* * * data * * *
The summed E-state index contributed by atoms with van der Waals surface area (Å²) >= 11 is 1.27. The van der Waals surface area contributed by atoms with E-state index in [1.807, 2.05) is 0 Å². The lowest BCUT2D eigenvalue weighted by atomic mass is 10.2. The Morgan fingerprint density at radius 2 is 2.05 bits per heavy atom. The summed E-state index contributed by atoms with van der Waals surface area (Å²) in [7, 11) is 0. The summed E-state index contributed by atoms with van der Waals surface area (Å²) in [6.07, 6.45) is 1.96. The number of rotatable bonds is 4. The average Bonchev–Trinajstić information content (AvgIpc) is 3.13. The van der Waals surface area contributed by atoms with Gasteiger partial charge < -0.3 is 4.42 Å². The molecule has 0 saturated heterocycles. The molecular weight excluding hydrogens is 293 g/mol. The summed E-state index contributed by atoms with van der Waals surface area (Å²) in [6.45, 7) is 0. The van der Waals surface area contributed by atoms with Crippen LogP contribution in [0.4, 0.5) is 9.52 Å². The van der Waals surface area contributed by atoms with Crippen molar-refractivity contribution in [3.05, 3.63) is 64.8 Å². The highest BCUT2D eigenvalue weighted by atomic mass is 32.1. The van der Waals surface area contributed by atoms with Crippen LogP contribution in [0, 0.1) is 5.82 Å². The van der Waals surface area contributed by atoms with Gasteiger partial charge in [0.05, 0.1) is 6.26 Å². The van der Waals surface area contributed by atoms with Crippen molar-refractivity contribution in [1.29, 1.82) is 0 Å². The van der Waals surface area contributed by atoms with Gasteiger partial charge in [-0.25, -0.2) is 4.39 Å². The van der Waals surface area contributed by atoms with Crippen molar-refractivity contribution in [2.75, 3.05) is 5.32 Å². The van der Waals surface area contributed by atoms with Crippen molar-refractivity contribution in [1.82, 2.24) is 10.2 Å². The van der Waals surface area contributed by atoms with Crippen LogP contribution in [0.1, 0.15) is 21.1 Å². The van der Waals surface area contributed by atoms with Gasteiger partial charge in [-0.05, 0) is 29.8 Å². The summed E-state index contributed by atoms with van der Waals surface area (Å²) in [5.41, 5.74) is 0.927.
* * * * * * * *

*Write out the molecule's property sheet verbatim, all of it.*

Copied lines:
The summed E-state index contributed by atoms with van der Waals surface area (Å²) >= 11 is 1.27. The van der Waals surface area contributed by atoms with E-state index in [1.807, 2.05) is 0 Å². The lowest BCUT2D eigenvalue weighted by atomic mass is 10.2. The Morgan fingerprint density at radius 2 is 2.05 bits per heavy atom. The summed E-state index contributed by atoms with van der Waals surface area (Å²) in [7, 11) is 0. The summed E-state index contributed by atoms with van der Waals surface area (Å²) in [6.07, 6.45) is 1.96. The number of rotatable bonds is 4. The average Bonchev–Trinajstić information content (AvgIpc) is 3.13. The van der Waals surface area contributed by atoms with Gasteiger partial charge < -0.3 is 4.42 Å². The molecule has 0 saturated heterocycles. The molecular weight excluding hydrogens is 293 g/mol. The summed E-state index contributed by atoms with van der Waals surface area (Å²) in [6.45, 7) is 0. The van der Waals surface area contributed by atoms with Crippen LogP contribution in [0.4, 0.5) is 9.52 Å². The van der Waals surface area contributed by atoms with Crippen molar-refractivity contribution in [3.05, 3.63) is 64.8 Å². The highest BCUT2D eigenvalue weighted by atomic mass is 32.1. The van der Waals surface area contributed by atoms with Crippen LogP contribution in [0, 0.1) is 5.82 Å². The van der Waals surface area contributed by atoms with Gasteiger partial charge in [0.05, 0.1) is 6.26 Å². The van der Waals surface area contributed by atoms with Crippen molar-refractivity contribution in [1.29, 1.82) is 0 Å². The van der Waals surface area contributed by atoms with Gasteiger partial charge in [-0.25, -0.2) is 4.39 Å². The van der Waals surface area contributed by atoms with Crippen molar-refractivity contribution in [2.75, 3.05) is 5.32 Å². The van der Waals surface area contributed by atoms with Crippen molar-refractivity contribution in [1.82, 2.24) is 10.2 Å². The van der Waals surface area contributed by atoms with Crippen LogP contribution in [0.1, 0.15) is 21.1 Å². The van der Waals surface area contributed by atoms with Gasteiger partial charge in [-0.05, 0) is 29.8 Å². The summed E-state index contributed by atoms with van der Waals surface area (Å²) in [5.41, 5.74) is 0.927.